But what struck me was the apparent lack of robustness.
--But refutes what he said earlier.

The actual light had been about knee height when I dropped it, and yet it was totaled...not exactly 2 meter impact resistant.
--The “light” (I don’t know what this product is, but I am thinking it is some sort of camera doohickey) It was “about” knee height, not that it was knee height. Now the writer says he dropped it, as opposed to earlier where he indicated that the lanyard had slipped. He says the actual light was about knee high, if it came with another part, that part may have been higher than the light.


Also, I know the bezel is thin but it still shouldn't be that soft. It was like mild steel, and it bent in between my fingers with minimal pressure. Obviously build quality is not as good on this light as I thought."
--The writer is trying to use words to convince you by using “obviously” (Is Casey Anthony the author?).

I think the writer dropped the camera from a height higher than he indicated. He is upset that he/she had to wait for it, and because of his carelessness, now wants to place blame on a poor “build” light. I also think the writer is a man.

Anonymous said...

OT:
Peter - I listened to the crimewire show that aired on Tuesday. Please revisit the 911 call from Patsy. Listen carefuly as she does not say "she's six years old, she's blonde, 'she's six". I believe what she actually said was, "She's six years old, she's gone, she's six". Which is equally disturbing as "gone" means also "dead". She already knew that Jon Benet was dead. Also, it is unexpected as a parent would have said, "she's six years old, she's missing!" Using "gone" would not be an option for a parent because it even would slightly resemble "death".

Anonymous said...

Patricia said ...

His expectations were high, he had to wait patiently because he was anticipating something excellent.

He says "It looked superb and awesomely bright"

It isn't clear if it looked superb and awesomely bright in the advertising used in the sale or when it arrived. I'll assume it is when it arrived since that is the only mention of it during the six hours that he had it prior to the fall. He was still impressed. He didn't mention using it or inspecting it until after the incident when the lanyard slipped from his hand and it fell. I see no problem with the passive language here, lanyards do slip and things fall because of it. He isn't evading responsibility, just saying what happened.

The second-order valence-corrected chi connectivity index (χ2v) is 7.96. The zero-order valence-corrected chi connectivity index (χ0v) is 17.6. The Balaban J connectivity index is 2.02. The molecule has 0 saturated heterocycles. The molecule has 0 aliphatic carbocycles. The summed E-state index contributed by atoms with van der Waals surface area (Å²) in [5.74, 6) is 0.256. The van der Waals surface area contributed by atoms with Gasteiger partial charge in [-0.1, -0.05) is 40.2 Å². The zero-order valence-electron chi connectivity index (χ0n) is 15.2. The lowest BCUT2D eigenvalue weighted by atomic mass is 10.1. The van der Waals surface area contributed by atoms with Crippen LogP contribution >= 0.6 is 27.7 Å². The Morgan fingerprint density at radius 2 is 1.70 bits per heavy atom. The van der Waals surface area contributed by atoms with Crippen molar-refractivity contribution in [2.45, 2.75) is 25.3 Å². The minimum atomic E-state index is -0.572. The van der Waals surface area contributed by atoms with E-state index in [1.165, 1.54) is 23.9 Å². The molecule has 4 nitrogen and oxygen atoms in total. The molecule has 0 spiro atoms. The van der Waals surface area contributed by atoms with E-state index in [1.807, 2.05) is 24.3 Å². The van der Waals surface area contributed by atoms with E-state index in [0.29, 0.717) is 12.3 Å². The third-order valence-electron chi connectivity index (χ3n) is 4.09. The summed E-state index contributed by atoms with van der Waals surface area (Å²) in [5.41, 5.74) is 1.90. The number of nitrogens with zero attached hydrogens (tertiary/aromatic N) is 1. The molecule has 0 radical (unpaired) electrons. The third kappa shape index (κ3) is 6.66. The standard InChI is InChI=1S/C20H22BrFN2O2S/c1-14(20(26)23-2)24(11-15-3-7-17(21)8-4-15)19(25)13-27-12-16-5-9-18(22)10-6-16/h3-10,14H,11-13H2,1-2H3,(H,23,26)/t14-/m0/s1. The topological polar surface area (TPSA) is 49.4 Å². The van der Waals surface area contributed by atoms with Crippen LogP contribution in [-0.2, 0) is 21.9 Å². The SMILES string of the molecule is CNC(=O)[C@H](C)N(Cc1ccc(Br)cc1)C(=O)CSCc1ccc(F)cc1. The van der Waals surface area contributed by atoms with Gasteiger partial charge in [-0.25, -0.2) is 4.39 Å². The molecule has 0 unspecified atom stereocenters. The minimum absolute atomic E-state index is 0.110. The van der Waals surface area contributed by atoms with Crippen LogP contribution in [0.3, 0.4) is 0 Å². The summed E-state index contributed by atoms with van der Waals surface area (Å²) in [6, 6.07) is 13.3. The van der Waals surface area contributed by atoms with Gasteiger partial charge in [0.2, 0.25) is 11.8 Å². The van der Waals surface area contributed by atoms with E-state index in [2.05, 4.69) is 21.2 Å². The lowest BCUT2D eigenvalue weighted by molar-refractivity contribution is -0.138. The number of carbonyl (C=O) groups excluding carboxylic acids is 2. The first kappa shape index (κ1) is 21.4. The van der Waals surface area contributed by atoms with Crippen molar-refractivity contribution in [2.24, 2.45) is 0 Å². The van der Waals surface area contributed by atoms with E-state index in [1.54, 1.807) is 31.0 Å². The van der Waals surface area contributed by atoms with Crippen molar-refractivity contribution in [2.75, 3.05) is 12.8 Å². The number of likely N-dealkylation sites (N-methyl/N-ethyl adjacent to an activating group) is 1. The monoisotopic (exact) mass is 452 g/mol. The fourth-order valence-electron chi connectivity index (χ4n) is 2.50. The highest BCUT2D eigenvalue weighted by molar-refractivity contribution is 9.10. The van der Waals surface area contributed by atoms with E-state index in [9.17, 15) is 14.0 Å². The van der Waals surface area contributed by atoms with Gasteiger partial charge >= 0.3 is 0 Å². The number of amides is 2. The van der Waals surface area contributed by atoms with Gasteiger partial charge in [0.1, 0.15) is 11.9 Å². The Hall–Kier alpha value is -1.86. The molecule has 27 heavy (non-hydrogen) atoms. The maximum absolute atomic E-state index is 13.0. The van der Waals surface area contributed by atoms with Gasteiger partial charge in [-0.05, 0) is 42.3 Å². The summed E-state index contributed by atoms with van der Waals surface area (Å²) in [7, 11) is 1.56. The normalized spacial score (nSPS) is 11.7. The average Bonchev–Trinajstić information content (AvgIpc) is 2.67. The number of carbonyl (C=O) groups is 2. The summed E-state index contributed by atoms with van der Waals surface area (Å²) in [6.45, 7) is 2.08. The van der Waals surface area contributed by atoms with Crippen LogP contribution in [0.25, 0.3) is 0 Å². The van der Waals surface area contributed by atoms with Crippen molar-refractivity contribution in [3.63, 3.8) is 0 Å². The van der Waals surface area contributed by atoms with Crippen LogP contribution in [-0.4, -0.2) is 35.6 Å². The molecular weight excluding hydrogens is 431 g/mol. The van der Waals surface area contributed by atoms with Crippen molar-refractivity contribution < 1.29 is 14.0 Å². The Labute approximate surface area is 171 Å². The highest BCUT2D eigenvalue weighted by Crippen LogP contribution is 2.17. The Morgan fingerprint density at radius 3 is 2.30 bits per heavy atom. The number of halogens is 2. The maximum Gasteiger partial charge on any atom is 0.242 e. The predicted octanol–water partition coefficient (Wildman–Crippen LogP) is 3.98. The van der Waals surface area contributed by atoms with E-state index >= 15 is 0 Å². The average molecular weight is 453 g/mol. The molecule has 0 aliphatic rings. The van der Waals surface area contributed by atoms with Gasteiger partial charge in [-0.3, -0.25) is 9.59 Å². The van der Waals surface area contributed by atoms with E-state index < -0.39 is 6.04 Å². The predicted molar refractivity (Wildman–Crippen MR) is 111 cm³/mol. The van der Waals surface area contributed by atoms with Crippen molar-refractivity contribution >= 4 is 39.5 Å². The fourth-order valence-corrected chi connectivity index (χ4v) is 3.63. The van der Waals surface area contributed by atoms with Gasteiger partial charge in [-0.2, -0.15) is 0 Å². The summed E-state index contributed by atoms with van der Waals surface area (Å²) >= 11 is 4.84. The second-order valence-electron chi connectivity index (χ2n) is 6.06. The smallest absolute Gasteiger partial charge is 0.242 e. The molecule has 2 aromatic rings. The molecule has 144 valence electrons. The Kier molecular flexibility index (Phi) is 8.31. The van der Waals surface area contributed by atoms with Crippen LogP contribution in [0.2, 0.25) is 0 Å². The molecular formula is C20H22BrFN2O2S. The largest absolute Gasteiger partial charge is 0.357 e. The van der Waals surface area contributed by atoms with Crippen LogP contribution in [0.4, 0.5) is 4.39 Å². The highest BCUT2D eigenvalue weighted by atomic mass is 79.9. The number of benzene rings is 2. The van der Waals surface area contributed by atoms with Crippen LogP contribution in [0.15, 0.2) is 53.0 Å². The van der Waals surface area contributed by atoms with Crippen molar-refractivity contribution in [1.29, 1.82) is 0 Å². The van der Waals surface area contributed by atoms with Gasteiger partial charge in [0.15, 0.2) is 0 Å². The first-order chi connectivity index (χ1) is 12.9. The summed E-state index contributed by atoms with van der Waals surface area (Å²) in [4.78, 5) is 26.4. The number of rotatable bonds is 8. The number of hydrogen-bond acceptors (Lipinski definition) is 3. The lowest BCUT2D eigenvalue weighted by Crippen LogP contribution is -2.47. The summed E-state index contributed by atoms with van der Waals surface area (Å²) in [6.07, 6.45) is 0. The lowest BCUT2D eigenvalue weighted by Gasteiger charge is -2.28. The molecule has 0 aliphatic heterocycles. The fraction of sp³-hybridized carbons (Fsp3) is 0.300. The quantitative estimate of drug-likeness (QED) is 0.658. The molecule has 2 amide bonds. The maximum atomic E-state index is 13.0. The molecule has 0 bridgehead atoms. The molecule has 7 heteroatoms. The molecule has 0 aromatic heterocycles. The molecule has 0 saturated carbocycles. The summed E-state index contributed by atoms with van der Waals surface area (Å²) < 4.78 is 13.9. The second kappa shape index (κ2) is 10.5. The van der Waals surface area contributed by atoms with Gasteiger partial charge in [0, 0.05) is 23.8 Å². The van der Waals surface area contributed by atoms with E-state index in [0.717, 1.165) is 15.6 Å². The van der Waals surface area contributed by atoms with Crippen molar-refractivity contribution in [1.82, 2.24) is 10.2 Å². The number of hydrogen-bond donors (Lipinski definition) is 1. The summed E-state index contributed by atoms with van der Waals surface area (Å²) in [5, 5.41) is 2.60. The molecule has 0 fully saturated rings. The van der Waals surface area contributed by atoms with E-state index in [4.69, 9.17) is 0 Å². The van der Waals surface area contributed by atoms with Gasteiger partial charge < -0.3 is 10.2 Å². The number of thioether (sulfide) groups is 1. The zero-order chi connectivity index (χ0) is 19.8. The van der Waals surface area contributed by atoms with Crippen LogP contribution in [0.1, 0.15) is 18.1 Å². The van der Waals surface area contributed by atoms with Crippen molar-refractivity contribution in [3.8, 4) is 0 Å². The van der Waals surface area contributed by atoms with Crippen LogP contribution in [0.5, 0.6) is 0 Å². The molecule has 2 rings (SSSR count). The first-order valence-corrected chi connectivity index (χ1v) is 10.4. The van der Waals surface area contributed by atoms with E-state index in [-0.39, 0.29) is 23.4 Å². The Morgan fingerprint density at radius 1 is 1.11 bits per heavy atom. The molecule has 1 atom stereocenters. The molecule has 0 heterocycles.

Mentioning a sickening crack makes perfect sense, we all know the sick feeling you get when you drop something ... you hope that maybe it's going to be okay but you fear the worst. He mentions noticing that it fell with the bevel first so he was looking while it fell and landed but it was the sound, that sickening sound, that confirmed his suspicions that it was going to be very badly affected by the fall.
At that point he mentions crying. I doubt that he or she truly cried about it but there is that intense moment in time ( however brief) when you are figuratively crying over what just happened. He knew at that point that it was " a wreck" and his inspection confirmed it. He gives specifics with one word to describe what happened to each part mentioned. He doesn't go overboard and he doesn't go into a rant over what a piece of crap it is, nor does he evade responsibility over it falling. He gives specifics that are appropriate. He then says that what struck him, a relatively subjective comment, was the apparent lack of robustness. I think it is fair that you wouldn't notice that type of thing until it is suddenly ruined, until then it was his new toy and still looked superb. He was anticipating it being a good product but after just one fall smashed it I can see how he would want to take a closer look. I would do the same. I have dropped cameras and phones and been surprised at how well they hold up to falls from waist level.
Again he gives specifics, probably the very ones he thought of as he inspected it, the bezel is thin ... but it probably shouldn't be such soft metal that it can easily be bent with your fingers. Sounds reasonable to me.
His conclusion is that the "build quality is not as good on this light as he had thought"
I believe him. Everything in the story is cohesive and appropriate. He takes responsibility for it falling, he acknowledges that he thought it seemed like a great product and then tells what happened and what his conclusions are. His conclusions are subjective and truthful, it is not the build quality that he, himself, had thought.
I don't see deception here.

ME said...

^^^^^^ your all trapped in your self gratious beliefs.

dadgum said...

gratuitous?

dadgum said...

you're

dadgum said...

'self righteous'?

Kaaryn Gough said...